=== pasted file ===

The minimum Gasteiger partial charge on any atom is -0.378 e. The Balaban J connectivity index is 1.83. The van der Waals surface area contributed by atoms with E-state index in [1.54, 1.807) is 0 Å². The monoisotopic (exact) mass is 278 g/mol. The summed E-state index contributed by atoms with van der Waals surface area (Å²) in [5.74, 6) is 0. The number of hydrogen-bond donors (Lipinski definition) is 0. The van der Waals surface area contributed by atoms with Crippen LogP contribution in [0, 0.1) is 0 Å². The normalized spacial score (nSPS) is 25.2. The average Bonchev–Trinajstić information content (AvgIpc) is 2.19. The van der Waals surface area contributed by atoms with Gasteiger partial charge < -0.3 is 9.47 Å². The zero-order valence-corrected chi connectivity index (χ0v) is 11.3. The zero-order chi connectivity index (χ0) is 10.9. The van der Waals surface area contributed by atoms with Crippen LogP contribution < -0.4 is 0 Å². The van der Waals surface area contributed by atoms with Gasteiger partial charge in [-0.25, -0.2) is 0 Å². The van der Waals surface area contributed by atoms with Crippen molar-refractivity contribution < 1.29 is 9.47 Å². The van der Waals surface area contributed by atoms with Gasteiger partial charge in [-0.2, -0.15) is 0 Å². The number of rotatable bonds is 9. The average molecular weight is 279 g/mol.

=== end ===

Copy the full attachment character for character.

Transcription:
The minimum Gasteiger partial charge on any atom is -0.378 e. The Balaban J connectivity index is 1.83. The van der Waals surface area contributed by atoms with E-state index in [1.54, 1.807) is 0 Å². The monoisotopic (exact) mass is 278 g/mol. The summed E-state index contributed by atoms with van der Waals surface area (Å²) in [5.74, 6) is 0. The number of hydrogen-bond donors (Lipinski definition) is 0. The van der Waals surface area contributed by atoms with Crippen LogP contribution in [0, 0.1) is 0 Å². The normalized spacial score (nSPS) is 25.2. The average Bonchev–Trinajstić information content (AvgIpc) is 2.19. The van der Waals surface area contributed by atoms with Gasteiger partial charge < -0.3 is 9.47 Å². The zero-order valence-corrected chi connectivity index (χ0v) is 11.3. The zero-order chi connectivity index (χ0) is 10.9. The van der Waals surface area contributed by atoms with Crippen LogP contribution < -0.4 is 0 Å². The van der Waals surface area contributed by atoms with Gasteiger partial charge in [-0.25, -0.2) is 0 Å². The van der Waals surface area contributed by atoms with Crippen molar-refractivity contribution < 1.29 is 9.47 Å². The van der Waals surface area contributed by atoms with Gasteiger partial charge in [-0.2, -0.15) is 0 Å². The number of rotatable bonds is 9. The average molecular weight is 279 g/mol.